Leave Them Behind Or Die With Them?
Imagine you’re climbing up a mountain and it’s a difficult feat, as you climb it gets steeper and steeper. Eventually it’s near vertical. Luckily for you, you have a couple of pick axes in your pack you can use to continue scaling the mountain.
But you notice that the other people also trying to climb the mountain don’t have the gear to get it done. What do you do?
Do you throw away your gear and go along with what everyone else is doing? No, you continue climbing. It’s unfortunate that others are less prepared, but before you can be selfless and give, you need to be selfish and know. This is the logic flight operators use when telling people to put on their own oxygen masks first before helping their child. Your own person must be secure first before you’re able to help others, less you become a liability.
Take that same logic and apply it to goal centric analogies of climbing the ladder, on the path to success or climbing the pyramid. If along the way you happen to have an advantage that other people don’t, what is the logic behind not using it? So that no one’s situation improves and we all stay miserable?
A large part of it is because of a fear of judgment from others, of having an unfair advantage they don’t.
But that’s just the way life goes. We were not born exact carbon copies of one another. Some of us are tall, short, more intelligent, less intelligent, talented/not talented in a variety of skills.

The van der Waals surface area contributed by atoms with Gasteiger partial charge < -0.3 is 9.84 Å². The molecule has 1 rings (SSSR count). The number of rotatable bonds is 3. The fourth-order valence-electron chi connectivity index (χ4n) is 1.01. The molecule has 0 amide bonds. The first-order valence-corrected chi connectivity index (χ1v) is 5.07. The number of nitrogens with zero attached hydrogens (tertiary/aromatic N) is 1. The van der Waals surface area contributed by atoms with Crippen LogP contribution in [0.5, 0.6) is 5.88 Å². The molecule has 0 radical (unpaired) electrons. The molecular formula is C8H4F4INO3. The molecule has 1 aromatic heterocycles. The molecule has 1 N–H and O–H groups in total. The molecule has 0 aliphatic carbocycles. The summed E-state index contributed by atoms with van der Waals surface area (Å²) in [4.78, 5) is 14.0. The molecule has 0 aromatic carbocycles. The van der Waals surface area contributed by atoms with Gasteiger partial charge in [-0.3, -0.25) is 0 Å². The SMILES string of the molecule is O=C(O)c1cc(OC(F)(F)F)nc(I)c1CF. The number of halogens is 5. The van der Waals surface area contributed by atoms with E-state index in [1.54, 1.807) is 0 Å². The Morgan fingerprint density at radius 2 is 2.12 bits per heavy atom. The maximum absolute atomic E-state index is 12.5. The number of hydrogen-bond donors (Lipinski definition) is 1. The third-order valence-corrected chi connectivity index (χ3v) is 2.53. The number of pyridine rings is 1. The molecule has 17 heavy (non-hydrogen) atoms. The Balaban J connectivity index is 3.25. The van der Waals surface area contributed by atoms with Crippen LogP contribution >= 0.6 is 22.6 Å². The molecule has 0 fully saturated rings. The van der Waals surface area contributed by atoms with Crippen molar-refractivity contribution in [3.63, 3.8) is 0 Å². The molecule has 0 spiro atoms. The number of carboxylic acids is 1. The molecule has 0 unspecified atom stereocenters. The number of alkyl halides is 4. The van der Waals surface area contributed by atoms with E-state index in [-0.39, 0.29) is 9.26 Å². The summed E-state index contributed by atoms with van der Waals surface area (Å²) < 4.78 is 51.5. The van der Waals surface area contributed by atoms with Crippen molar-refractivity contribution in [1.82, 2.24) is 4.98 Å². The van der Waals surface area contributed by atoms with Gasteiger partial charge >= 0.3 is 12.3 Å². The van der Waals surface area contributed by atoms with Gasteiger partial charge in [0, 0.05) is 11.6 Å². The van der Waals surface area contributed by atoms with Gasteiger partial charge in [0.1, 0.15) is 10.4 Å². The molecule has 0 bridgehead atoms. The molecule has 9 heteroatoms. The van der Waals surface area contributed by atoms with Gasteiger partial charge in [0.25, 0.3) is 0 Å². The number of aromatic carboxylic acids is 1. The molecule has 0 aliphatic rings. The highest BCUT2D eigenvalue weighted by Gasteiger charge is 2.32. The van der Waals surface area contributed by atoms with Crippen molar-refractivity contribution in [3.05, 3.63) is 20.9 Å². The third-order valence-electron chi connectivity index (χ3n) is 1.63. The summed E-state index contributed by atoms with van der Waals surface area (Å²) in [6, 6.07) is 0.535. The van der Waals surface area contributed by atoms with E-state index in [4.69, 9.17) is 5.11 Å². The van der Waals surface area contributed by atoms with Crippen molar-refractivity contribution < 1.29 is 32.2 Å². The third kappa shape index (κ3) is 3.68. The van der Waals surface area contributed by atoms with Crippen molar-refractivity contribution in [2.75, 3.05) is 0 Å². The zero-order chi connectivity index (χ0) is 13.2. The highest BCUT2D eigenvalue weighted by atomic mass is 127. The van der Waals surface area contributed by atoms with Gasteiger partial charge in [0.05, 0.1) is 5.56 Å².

Take What You Can Get
We don’t fault NBA players for utilizing their height to play basketball at a high level, why should it be different for any other advantage?
Often times life will do you no favors, you want to be an Olympic sprinter but you are wheelchair bound? Tough luck. But maybe you got brains, why not utilize it to your advantage and make something of yourself from it.
And who knows, maybe once you climb out of the bucket, you can reach down and help pull other people out. But you need to be willing to milk your privileges (use your advantages) first before your able to help others.
As for those crabs that want to break your legs so you can’t climb, it’s a byproduct of the way we were socialized. Think of it this way, everything we enjoy today, as in all the modern luxuries (cable, running water, internet) we take for granted came into being by a group of people setting aside their differences and working together to build something.
Even in individualistic countries, those societies were also built by people coming together. So if someone does something that is way out of line, the group pulls them back in. In other words, crabs in a bucket is a byproduct of our social construct.
But don’t think of it as you’re trying to destroy/undermine the collective and what it has built, think of it as you are creating something new by utilizing your privileges and others will fall in line.
For any great leap, someone needs to be first.
Kingston S. Lim
June 17, 2020
About Kingston’s Journey Series: Kingston’s Journey is a lifelong series. This is the travel journal I take with me. Whether you have questions such as how to change my life or how to travel the world, I think you’ll find value in the life lessons I’ve experienced and documented in this travel notebook. They may serve as travel inspiration for you. In Chinese, there is a saying, “讀萬卷書,不如行千里路.”
This means, instead of reading ten thousand books, why don’t you walk a thousand miles. This is my inspiration to travel every nation (or as many as possible) in my pursuit of my global MBA by learning as much as possible and recording these life lessons learned only by travel. In the end, I think the achievement of dreams, personal growth & aspirations out there through travel and adventure will lead to a more fulfilling life. Living and experiencing the “now” is how I’ll make my life a great memory in the future.